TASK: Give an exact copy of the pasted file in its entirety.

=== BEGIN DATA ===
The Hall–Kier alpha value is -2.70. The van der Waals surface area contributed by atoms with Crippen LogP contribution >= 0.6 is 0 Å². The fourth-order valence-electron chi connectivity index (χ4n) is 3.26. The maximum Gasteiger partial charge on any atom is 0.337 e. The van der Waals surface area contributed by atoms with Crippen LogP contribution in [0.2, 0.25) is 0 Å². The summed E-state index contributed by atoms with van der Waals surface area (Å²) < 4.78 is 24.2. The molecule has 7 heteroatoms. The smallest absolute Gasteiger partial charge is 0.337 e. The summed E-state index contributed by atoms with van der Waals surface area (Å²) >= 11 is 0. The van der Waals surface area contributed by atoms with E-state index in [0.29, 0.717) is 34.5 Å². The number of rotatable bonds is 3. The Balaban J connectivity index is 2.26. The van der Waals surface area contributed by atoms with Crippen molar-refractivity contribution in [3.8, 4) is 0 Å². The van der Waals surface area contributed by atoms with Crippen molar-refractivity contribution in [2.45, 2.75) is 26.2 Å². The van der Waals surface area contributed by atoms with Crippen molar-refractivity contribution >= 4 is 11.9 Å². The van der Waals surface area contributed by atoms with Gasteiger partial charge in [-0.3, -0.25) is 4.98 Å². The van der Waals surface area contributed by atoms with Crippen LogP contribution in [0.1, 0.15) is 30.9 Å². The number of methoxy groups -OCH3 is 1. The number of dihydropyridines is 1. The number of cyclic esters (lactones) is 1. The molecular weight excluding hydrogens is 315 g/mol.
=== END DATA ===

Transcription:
The Hall–Kier alpha value is -2.70. The van der Waals surface area contributed by atoms with Crippen LogP contribution >= 0.6 is 0 Å². The fourth-order valence-electron chi connectivity index (χ4n) is 3.26. The maximum Gasteiger partial charge on any atom is 0.337 e. The van der Waals surface area contributed by atoms with Crippen LogP contribution in [0.2, 0.25) is 0 Å². The summed E-state index contributed by atoms with van der Waals surface area (Å²) < 4.78 is 24.2. The molecule has 7 heteroatoms. The smallest absolute Gasteiger partial charge is 0.337 e. The summed E-state index contributed by atoms with van der Waals surface area (Å²) >= 11 is 0. The van der Waals surface area contributed by atoms with E-state index in [0.29, 0.717) is 34.5 Å². The number of rotatable bonds is 3. The Balaban J connectivity index is 2.26. The van der Waals surface area contributed by atoms with Crippen molar-refractivity contribution in [3.8, 4) is 0 Å². The van der Waals surface area contributed by atoms with Crippen molar-refractivity contribution in [2.45, 2.75) is 26.2 Å². The van der Waals surface area contributed by atoms with Crippen molar-refractivity contribution >= 4 is 11.9 Å². The van der Waals surface area contributed by atoms with Gasteiger partial charge in [-0.3, -0.25) is 4.98 Å². The van der Waals surface area contributed by atoms with Crippen LogP contribution in [0.1, 0.15) is 30.9 Å². The number of methoxy groups -OCH3 is 1. The number of dihydropyridines is 1. The number of cyclic esters (lactones) is 1. The molecular weight excluding hydrogens is 315 g/mol.